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Helping seniors beat the holiday blues

Written by: Michelle Nicols

It’s that time of the year again. A special occasion where family and friends get together to eat, drink and be merry. One where the angelic voices of carollers fill the brisk winter air with messages of hope, peace and joy. Where family traditions are celebrated and hopefully, carried on for years to come.

The year-end festivities may seem like a magical moment for many, but for certain individuals such as seniors, it is the height of isolation and loneliness. Spouses may have fallen ill, or have passed away. Kids and grandkids may be living far away. Close neighbours and friends may have move away.

Whatever the reason, it’s hard not to reminisce about the people in their lives and feel nostalgic about the good old days during this time of the year. The last thing we want is for the elders in our lives to isolate themselves. Isolation leads to loneliness. And vice versa.

So, what can caregivers, adult children and friends do to help seniors beat the holiday blues? At Bayshore HealthCare, we believe the festive season is all about home and family. Little gestures can go a long way in putting a big smile onto the face of someone you care and love. Be thoughtful. Be caring. Be full of heart.

To help you get started, here are a few suggestions from the Bayshore HealthCare family:

Listen to your elders
Take the initiative and start a conversation. Lend your ear to them when they want to talk, even if the talk is negative or you’ve heard it countless times before. Empathy is key. Bring up funny old stories while gift-wrapping or baking Christmas cookies.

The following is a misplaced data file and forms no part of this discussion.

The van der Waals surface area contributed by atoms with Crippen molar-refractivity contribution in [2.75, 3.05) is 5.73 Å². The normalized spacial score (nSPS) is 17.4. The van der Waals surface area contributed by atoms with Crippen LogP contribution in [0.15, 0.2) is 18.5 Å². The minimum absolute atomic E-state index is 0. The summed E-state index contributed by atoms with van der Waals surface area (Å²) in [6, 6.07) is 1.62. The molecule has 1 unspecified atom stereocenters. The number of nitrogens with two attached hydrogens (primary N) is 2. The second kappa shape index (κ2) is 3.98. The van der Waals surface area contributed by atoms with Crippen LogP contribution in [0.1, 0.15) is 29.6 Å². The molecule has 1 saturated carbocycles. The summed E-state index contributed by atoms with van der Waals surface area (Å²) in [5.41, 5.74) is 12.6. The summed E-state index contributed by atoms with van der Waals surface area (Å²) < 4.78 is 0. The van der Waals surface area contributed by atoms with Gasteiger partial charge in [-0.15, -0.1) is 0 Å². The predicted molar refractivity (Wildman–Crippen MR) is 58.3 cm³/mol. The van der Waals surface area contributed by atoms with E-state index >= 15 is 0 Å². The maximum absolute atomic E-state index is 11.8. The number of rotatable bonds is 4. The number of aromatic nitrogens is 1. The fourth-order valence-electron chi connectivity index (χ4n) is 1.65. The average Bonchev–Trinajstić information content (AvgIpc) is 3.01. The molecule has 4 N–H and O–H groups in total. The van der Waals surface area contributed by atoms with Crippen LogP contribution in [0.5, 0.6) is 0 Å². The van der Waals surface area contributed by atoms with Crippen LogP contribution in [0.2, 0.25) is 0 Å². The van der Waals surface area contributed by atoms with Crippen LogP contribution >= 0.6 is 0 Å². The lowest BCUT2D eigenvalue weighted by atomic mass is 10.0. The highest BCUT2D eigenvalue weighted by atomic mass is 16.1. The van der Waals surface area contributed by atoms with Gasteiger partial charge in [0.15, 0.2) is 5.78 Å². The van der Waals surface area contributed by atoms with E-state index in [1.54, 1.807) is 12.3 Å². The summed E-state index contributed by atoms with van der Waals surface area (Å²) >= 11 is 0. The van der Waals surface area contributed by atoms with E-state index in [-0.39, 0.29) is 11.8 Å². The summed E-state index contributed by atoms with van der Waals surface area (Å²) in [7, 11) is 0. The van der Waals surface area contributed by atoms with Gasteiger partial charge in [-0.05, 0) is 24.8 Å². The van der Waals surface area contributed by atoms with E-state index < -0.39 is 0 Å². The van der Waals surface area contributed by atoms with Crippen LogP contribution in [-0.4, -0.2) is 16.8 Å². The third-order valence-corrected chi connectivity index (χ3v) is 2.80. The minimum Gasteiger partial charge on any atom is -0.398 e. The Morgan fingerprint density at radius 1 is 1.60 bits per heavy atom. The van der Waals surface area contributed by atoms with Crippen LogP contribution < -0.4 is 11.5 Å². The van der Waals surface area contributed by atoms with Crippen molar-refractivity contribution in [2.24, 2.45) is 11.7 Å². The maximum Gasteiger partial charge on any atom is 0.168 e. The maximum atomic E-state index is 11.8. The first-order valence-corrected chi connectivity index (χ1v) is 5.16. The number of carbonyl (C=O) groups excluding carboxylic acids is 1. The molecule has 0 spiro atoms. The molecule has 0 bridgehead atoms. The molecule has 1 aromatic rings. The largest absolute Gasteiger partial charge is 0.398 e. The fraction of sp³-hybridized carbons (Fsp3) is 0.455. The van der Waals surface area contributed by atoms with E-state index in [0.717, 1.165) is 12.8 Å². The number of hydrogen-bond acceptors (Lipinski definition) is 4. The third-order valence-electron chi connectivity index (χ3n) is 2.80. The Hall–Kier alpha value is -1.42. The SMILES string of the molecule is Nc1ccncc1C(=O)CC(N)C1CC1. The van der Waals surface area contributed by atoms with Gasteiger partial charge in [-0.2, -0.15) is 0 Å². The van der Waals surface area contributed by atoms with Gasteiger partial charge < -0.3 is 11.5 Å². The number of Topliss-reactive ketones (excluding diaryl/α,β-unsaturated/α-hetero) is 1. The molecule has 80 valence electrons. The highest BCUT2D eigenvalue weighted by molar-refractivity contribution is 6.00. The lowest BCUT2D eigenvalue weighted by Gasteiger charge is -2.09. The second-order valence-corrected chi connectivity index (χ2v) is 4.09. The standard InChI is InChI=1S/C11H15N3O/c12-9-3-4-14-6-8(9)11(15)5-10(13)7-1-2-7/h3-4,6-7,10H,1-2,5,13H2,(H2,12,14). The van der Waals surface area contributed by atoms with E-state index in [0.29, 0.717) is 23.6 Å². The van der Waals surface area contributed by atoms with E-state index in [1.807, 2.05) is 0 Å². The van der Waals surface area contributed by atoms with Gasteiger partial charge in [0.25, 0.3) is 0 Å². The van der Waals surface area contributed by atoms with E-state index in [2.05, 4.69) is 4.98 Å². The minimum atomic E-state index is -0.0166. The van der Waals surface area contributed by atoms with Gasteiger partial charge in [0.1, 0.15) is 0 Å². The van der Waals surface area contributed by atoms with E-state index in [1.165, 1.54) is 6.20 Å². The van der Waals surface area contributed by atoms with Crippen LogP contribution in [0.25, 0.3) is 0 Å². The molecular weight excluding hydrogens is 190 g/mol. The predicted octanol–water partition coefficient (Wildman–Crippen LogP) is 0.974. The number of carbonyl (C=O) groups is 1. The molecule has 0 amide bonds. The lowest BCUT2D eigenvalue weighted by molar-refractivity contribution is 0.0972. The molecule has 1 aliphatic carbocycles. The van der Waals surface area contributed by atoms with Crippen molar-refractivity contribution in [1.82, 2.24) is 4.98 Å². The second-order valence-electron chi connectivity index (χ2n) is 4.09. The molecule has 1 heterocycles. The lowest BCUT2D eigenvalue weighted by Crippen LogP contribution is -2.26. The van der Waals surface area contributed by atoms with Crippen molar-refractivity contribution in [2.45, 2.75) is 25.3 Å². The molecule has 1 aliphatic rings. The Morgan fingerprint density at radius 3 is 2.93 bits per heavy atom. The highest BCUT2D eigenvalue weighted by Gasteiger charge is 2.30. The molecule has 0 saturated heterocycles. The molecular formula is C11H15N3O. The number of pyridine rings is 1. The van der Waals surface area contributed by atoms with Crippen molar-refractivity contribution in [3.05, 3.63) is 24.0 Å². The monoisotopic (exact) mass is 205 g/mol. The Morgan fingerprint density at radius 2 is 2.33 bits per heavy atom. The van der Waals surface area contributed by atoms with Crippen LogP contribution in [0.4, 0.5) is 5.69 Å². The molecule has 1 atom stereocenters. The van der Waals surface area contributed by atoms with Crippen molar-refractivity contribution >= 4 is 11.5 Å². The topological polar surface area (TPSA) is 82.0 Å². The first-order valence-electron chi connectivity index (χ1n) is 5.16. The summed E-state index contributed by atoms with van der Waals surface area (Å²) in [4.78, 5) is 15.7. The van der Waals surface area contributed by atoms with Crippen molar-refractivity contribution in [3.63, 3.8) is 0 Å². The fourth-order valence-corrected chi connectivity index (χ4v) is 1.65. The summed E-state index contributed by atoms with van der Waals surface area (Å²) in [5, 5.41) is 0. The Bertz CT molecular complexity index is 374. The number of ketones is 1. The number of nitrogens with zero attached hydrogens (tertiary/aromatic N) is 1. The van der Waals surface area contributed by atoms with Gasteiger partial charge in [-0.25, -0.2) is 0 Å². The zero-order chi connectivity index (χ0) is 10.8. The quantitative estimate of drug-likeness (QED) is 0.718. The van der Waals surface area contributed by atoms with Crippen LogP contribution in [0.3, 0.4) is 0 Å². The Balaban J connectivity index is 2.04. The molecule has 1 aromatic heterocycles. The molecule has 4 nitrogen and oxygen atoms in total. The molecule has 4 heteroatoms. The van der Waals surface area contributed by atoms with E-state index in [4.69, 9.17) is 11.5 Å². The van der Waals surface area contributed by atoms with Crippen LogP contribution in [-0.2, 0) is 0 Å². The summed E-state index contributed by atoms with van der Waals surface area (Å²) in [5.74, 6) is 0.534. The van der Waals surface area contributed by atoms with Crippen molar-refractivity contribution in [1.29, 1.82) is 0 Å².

Make them feel included
Don’t just invite them over for dinner. Get them involved in the dinner planning, discuss gift ideas or give them a small list of chore. This will remind them that they are part of the celebration and very much loved and needed by the entire family.

Invite their friends over for dinner
With advanced age, it is inevitable that people lose contact with their friends. Consider asking your elders if they’d like to invite their friends over for dinner. Be it their usual circle of friends or old friends they have not met in a while, it is the perfect time to catch up with friends and loved ones. Who knows, they might just party harder than you.

Start a new tradition
Every family has its own unique holiday traditions. Inevitably, it brings back bittersweet memories, particularly for seniors who are still grieving for a beloved partner, family member or friend. To help them move on, start a new tradition – have Christmas dinner in someone else’s home, volunteer at a soup kitchen or travel.

Bring in the kids
If the senior is living in an assisted living facility or nursing home, organise a visit from the kids in the local kindergarten. Spending time with the kids could be the boost the seniors need to put a smile on their faces. These kids could entertain them by singing Christmas carols or performing a nativity play. They could even help out with the Christmas decorations.

Come bearing gifts
It doesn’t have to be something lavish. When popping by for a visit, bring traditional baked goods or treats such as cookies, log cakes and Christmas pudding that they could share with their family and friends.

There are plenty of things you can do, but ultimately, the Bayshore HealthCare family believes that to the elders, the occasion doesn’t matter. What matters is whom they spend it with. Devoting time to these special individuals in your life is the best way to spread the festive cheer. Play old songs, crack jokes, laugh and create new memories. Look at old pictures together, take new ones and make sure the elders have new memories to add to their collection on their walls and in their hearts.

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